A Double-Minded Man

U.S. waffling is putting Taiwan in tough straits
From the March 2000 Trumpet Print Edition

Over 50 years ago, the tiny island nation of Taiwan was officially recognized after heroically standing in the face of communism. The greatest support came from the United States and Britain. Because they maintained preeminence in the Far East through military bases, colonies and protectorates, their support legitimized Taiwan’s courageous fight for democracy.

As the Trumpet has chronicled for over a decade, U.S. and British dominance is fading. They have abandoned their responsibility to defend and protect freedom and democracy throughout Asia, leaving Taiwan in a tenuous position.

Taiwan’s presidential election in 1996 was influenced by Chinese saber rattling, including live-fire missile tests into the Taiwan Strait. The U.S. matched this provocation by dispatching two aircraft carrier battle groups to the South China Sea. Washington’s message was clear—do not interfere with Taiwan!

With another Taiwanese presidential election slated for March 18, tensions are rising again. Chinese Vice Premier Qian Qichen warned, “Taiwan independence could only mean war between the two sides” (Inside China Today, Jan. 31). Mr. Qichen further stated that foreign intervention on behalf of Taiwan would be considered “dangerous action.”

The situation became more complicated in February. China’s first Russian-built guided-missile destroyer recently arrived in the East China Sea, enhancing Beijing’s ability to threaten American aircraft carriers in any future encounters over Taiwan, according to the New York Times. China once lacked the ability to challenge the U.S. Navy at sea. Now that has changed, with the addition of this destroyer and four new Kilo-class submarines. “These two systems, in particular, are ones that give us pause and make us realize that we are in fact going in harm’s way,” said Eric McVadon, a retired rear admiral who was a defense and naval attaché in Beijing and is now a consultant on East Asian security affairs. “That’s something the Chinese didn’t possess before.”

Armed with nuclear-capable Sunburn anti-ship missiles, China’s new destroyer will make America think twice before deploying the pride of its military power in the China Sea. These surface-skimming missiles have a range of 65-nautical miles and carry a 200-kiloton nuclear warhead. They are specifically designed to penetrate U.S. Navy defensive systems.

To counter the new Chinese destroyer, Taiwan has requested four U.S.-made Aegis destroyers, submarines, a sophisticated defensive radar system, P3 anti-submarine aircraft, and additional Patriot missile batteries. Further, Taipei enthusiastically supports the development and eventual deployment of a Theater Missile Defense (tmd) system for their nation. Tmd theoretically provides a protective blanket over the nation by shooting down incoming missiles. Taiwan requires a reliable anti-missile system to counter China’s escalating deployment of short-range missiles.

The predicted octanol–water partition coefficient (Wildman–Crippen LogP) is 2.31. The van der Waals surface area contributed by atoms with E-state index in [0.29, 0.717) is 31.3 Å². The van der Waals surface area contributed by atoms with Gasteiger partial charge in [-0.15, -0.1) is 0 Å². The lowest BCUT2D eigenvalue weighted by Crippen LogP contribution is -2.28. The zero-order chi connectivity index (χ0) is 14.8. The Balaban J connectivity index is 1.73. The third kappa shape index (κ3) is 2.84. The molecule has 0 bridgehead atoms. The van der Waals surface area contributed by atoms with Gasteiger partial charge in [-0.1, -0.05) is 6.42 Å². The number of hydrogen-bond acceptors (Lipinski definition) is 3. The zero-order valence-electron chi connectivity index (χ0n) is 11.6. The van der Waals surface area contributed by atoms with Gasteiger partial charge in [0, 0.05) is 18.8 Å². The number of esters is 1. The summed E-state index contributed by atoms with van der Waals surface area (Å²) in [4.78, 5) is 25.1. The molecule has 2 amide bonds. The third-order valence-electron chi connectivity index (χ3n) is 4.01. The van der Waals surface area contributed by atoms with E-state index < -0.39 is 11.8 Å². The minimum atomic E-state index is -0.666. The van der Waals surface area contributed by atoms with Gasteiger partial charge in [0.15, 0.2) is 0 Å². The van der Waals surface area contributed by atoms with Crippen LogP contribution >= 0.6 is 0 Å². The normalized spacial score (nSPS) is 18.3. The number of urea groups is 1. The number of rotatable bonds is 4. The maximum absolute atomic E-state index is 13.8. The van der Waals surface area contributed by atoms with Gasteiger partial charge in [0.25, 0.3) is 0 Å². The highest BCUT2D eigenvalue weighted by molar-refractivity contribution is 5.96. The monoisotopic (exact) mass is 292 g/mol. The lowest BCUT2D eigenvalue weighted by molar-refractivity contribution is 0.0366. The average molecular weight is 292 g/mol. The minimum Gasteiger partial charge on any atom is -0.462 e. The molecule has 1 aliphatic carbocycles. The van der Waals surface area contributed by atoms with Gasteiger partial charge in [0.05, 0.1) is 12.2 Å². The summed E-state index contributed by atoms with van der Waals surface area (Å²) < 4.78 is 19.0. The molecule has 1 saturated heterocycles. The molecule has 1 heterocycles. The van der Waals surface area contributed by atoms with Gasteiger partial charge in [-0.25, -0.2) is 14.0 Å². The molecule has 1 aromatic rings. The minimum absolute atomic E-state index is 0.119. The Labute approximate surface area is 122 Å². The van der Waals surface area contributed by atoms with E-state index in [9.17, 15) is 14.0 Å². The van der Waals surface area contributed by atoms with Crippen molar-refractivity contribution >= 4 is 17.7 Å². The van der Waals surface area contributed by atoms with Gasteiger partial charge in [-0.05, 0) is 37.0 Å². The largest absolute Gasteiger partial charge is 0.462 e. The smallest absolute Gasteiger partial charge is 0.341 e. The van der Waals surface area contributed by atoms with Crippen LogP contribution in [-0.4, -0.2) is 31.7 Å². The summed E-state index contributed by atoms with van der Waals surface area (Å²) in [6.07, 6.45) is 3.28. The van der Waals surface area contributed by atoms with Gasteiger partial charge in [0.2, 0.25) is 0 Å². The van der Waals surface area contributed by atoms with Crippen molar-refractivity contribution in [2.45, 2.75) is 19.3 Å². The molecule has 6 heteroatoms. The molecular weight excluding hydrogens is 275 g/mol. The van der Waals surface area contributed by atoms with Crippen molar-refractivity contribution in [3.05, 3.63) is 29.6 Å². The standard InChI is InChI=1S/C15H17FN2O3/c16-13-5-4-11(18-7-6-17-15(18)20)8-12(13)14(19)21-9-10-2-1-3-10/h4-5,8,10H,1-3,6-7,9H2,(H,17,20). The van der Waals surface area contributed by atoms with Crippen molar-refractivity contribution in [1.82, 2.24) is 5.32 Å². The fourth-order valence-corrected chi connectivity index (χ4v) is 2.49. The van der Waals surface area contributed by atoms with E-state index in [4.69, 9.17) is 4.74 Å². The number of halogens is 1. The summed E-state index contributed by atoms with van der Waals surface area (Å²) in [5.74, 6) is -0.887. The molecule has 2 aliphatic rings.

The U.S. Defense Department and Congress both recommend resumed high-tech arms deals and military training with Taiwan. With widespread support—founded upon knowledgeable sources capable of making such recommendations—one would think logical leaders would immediately back Taiwan. But White House leadership has threatened to block the proposed deal. This is an example of floundering American leadership. A house divided against itself cannot stand (Matt. 12:25). The United States is about to fall because it is so divided. We cannot effectively lead the world unless it is united in rule from the top down. Leadership must be resolute, acting with a single focus.

The Apostle James noted, “A double minded man is unstable in all his ways” (James 1:8). That is precisely the problem with the United States’ official position on the Taiwan issue. The U.S. have tried to appease both sides. Throughout the 1990s, it has voiced mixed support for both China and Taiwan. Washington’s double-minded leadership makes it unstable as an ally of Taiwan. And the Chinese will capitalize on this weakness.

Republican representative Tom DeLay of Texas noted: “Any mixed signals by our government can easily be read by the Communist Chinese as complacency. The Congress must erase any doubt whether or not we are fully committed to Taiwan” (aptn, Feb. 2). That is the main issue facing the people of Taiwan—will the United States defend their nation in the event of war with China, as it is obligated under the Taiwan Relations Act?

Sadly, Taiwan will be left to defend itself against overwhelming odds. Lacking tangible Western support, it is only a matter of time before Taiwan falls to the expanding Chinese regime.